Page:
So the Washington Post has this great weekly column called the “Style Invitational.” which even though I just discovered it today, has apparently been running for about 1175 weeks (According to my calculator, that’s more than 22 years). If you haven’t heard of it, you … Continue reading The Best of the Worst Analogies
In his book, On Writing, Stephen King argues for simplicity in writing. Here he attacks the adverb:
“The other piece of advice I want to give you before moving on to the next level of the toolbox in this: The adverb is not your friend.
“Adverbs, you will remember … are words that modify verbs, adjectives, or other adverbs. They’re the ones that usually end in -ly. Adverbs, like the passive voice, seem to have been created with the timid writer in mind. … With adverbs, the writer usually tells us he or she is afraid he/she isn’t expressing himself/herself clearly, that he or she is not getting the point or the picture across.
“Consider the sentence He closed the door firmly. It’s by no means a terrible sentence (at least it’s got an active verb going for it), but ask yourself if firmly really has to be there. You can argue that it expresses a degree of difference between He closed the door and He slammed the door, and you’ll get no argument from me . . . but what about context? What about all the enlightening (not to say emotionally moving) prose which came before He closed the door firmly? Shouldn’t this tell us how he closed the door? And if the foregoing prose does tell us, isn’t firmly an extra word? Isn’t it redundant?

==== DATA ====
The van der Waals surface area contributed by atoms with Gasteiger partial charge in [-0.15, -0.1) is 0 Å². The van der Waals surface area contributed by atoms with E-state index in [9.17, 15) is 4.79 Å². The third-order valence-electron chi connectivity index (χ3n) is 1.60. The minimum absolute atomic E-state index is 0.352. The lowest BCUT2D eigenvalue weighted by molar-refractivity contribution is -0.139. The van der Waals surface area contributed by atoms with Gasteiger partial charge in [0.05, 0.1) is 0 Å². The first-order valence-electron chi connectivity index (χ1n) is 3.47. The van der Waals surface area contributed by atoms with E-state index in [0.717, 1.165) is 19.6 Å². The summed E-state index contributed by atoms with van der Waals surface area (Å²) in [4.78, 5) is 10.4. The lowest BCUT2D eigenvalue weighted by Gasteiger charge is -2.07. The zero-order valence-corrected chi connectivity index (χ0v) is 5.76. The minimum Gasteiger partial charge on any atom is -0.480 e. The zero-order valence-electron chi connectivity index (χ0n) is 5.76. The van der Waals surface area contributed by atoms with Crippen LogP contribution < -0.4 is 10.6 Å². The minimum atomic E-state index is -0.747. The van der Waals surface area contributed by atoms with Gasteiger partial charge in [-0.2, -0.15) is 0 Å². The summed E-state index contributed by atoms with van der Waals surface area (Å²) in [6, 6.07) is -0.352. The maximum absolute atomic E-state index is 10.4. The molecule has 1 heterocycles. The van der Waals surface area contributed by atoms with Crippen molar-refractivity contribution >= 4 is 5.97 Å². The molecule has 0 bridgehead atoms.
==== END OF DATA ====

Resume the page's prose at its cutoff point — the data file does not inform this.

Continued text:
“Someone out there is now accusing me of being tiresome and anal-retentive. I deny it. I believe the road to hell is paved with adverbs, and I will shout it from the rooftops. To put it another way, they’re like dandelions. If you have one on your lawn, it looks pretty and unique. If you fail to root it out, however, you find five the next day . . . fifty the day after that . . . and then, my brothers and sisters, your lawn is totally, completely, and profligately covered with dandelions. By then you see them for the weeds they really are, but by then it’s — GASP!! — too late.